Recently, CMS updated their State Utilization databases, which provides quarterly drug pricing data that shows what state Medicaid programs are spending on prescription drugs. While Medicaid is only one (large) component of prescription drug spending, its importance is less based upon its size than it is the amazing amount of transparency in the program, relative to other segments of the market.
Thanks to CMS' quarterly State Utilization Data updates, as well is its regular updates of National Average Drug Acquisition Cost (NADAC), we have a plethora of information to begin dissecting what is driving prescription drug spending, and use those findings as cheat sheets for digging into Medicare, commercial, and other programs.
This most recent CMS data update ended up filling in most of the Q2 2018 potholes and extended the 2018 data to include large portions of the third quarter. We have updated all of our dashboards that rely on this dataset, rolling all of them forward to Q3 2018, and there are some stunning takeaways.
This update is a really big deal for us at 46brooklyn, because it is the first time that a dataset’s timing will overlap with our existence as an organization. With our launch in August 2018, this meant that CMS’ latest utilization data update for Q3 2018 would be the first real quarter of data that could have been theoretically impacted by our work and Ohio’s work to bring transparency to drug pricing in state Medicaid programs and beyond. After analyzing the data, the results are nothing short of amazing, and a clear indication that this system is in the midst of change. Here's a summary of the takeaways:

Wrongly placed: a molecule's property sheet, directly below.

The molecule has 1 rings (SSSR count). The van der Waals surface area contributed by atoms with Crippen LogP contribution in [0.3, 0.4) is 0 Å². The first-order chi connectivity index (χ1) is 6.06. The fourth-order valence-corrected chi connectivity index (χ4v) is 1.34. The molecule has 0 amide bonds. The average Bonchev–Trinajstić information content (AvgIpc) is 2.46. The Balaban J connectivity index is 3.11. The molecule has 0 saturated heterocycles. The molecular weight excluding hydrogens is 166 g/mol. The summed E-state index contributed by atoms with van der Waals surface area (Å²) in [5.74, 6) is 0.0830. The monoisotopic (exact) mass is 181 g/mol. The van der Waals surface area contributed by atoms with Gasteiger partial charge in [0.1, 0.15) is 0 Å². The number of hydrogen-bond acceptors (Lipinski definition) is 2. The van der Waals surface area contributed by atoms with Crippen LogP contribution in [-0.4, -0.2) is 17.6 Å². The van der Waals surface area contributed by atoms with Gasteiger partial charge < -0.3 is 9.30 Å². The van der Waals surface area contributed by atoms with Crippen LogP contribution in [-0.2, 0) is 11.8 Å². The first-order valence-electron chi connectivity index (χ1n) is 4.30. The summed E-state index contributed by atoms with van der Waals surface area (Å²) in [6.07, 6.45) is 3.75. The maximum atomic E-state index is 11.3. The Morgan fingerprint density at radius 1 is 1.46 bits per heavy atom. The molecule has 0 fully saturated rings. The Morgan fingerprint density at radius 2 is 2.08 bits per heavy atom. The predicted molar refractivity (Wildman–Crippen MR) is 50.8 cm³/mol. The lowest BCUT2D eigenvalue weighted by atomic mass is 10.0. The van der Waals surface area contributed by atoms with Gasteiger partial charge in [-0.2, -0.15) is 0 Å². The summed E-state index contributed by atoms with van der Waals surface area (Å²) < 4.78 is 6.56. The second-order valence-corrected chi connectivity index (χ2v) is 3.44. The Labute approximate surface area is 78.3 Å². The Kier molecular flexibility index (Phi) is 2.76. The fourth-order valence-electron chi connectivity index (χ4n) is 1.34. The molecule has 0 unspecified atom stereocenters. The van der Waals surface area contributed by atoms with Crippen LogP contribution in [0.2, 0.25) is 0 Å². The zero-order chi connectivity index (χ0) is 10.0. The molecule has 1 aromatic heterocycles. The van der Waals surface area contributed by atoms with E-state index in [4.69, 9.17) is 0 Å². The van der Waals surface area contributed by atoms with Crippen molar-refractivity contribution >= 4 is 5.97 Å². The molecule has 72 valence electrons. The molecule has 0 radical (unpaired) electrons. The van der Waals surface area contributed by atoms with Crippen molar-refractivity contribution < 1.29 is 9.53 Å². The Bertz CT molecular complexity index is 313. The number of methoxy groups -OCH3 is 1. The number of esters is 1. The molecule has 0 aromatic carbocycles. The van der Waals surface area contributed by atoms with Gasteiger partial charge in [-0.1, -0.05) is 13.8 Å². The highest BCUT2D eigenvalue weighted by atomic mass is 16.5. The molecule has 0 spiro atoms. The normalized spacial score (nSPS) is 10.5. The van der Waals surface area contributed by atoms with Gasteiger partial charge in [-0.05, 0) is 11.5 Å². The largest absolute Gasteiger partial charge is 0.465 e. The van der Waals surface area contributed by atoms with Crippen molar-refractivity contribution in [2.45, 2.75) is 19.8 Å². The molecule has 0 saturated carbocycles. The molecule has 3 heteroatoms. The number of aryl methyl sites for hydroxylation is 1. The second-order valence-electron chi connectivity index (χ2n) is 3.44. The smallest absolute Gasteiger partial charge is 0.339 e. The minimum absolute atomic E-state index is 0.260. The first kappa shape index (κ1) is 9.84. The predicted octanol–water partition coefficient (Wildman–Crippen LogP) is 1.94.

The drug with the highest markups overall has historically been generic Gleevec (Imatinib Mesylate), and unfortunately for many states, those markups grew even larger.
Everything is bigger in Texas, including their overall growth of generic drug markups.
North Dakota and Indiana continue to enjoy the highest markups per pill in the country.
Something is happening in Ohio.
Markups across the country are growing.
Additionally, be sure to check out unearthed audio that we obtained from the state of North Dakota, where there are some alarming trends being identified by their state Medicaid program.
We have also released a deep dive into our home state of Ohio, where markups absolutely crashed in Q3 2018. Ohio was featured prominently in April by United States Senator Chuck Grassley and Ron Wyden, in their joint letter to the Inspector General of the U.S. Department of Health and Human Services calling for an investigation into pharmacy benefit manager (PBM) "spread pricing" and any other unseemly practices. This marketplace is changing, and Ohio is at the heart of it all. Here’s a rundown of what's been happening in Ohio, and what changed once transparency hit the Medicaid managed care program.